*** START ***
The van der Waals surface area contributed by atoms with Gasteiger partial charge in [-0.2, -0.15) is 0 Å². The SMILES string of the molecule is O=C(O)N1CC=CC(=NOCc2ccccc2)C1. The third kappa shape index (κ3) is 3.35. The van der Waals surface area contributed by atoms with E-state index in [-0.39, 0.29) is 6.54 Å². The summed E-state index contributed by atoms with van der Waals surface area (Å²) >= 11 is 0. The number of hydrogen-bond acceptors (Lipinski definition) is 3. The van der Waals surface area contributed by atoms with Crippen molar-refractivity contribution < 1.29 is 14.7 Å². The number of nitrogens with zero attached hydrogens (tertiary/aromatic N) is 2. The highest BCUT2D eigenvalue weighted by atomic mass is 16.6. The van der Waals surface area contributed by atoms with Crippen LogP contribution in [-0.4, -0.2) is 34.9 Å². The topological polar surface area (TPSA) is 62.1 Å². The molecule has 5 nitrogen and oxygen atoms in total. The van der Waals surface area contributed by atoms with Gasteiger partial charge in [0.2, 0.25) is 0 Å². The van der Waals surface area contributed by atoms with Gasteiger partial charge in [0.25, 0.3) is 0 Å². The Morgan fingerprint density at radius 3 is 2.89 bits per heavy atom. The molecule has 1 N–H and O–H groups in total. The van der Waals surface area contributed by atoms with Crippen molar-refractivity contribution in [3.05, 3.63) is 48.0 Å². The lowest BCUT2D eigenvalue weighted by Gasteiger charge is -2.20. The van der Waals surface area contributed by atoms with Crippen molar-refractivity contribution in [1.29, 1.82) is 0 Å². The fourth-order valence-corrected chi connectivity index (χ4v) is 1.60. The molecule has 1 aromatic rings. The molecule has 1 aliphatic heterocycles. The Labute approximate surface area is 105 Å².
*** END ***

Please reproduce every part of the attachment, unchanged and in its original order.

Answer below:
The van der Waals surface area contributed by atoms with Gasteiger partial charge in [-0.2, -0.15) is 0 Å². The SMILES string of the molecule is O=C(O)N1CC=CC(=NOCc2ccccc2)C1. The third kappa shape index (κ3) is 3.35. The van der Waals surface area contributed by atoms with E-state index in [-0.39, 0.29) is 6.54 Å². The summed E-state index contributed by atoms with van der Waals surface area (Å²) >= 11 is 0. The number of hydrogen-bond acceptors (Lipinski definition) is 3. The van der Waals surface area contributed by atoms with Crippen molar-refractivity contribution < 1.29 is 14.7 Å². The number of nitrogens with zero attached hydrogens (tertiary/aromatic N) is 2. The highest BCUT2D eigenvalue weighted by atomic mass is 16.6. The van der Waals surface area contributed by atoms with Crippen LogP contribution in [-0.4, -0.2) is 34.9 Å². The topological polar surface area (TPSA) is 62.1 Å². The molecule has 5 nitrogen and oxygen atoms in total. The van der Waals surface area contributed by atoms with Gasteiger partial charge in [0.2, 0.25) is 0 Å². The van der Waals surface area contributed by atoms with Gasteiger partial charge in [0.25, 0.3) is 0 Å². The Morgan fingerprint density at radius 3 is 2.89 bits per heavy atom. The molecule has 1 N–H and O–H groups in total. The van der Waals surface area contributed by atoms with Crippen molar-refractivity contribution in [3.05, 3.63) is 48.0 Å². The lowest BCUT2D eigenvalue weighted by Gasteiger charge is -2.20. The van der Waals surface area contributed by atoms with Crippen molar-refractivity contribution in [1.29, 1.82) is 0 Å². The fourth-order valence-corrected chi connectivity index (χ4v) is 1.60. The molecule has 1 aromatic rings. The molecule has 1 aliphatic heterocycles. The Labute approximate surface area is 105 Å².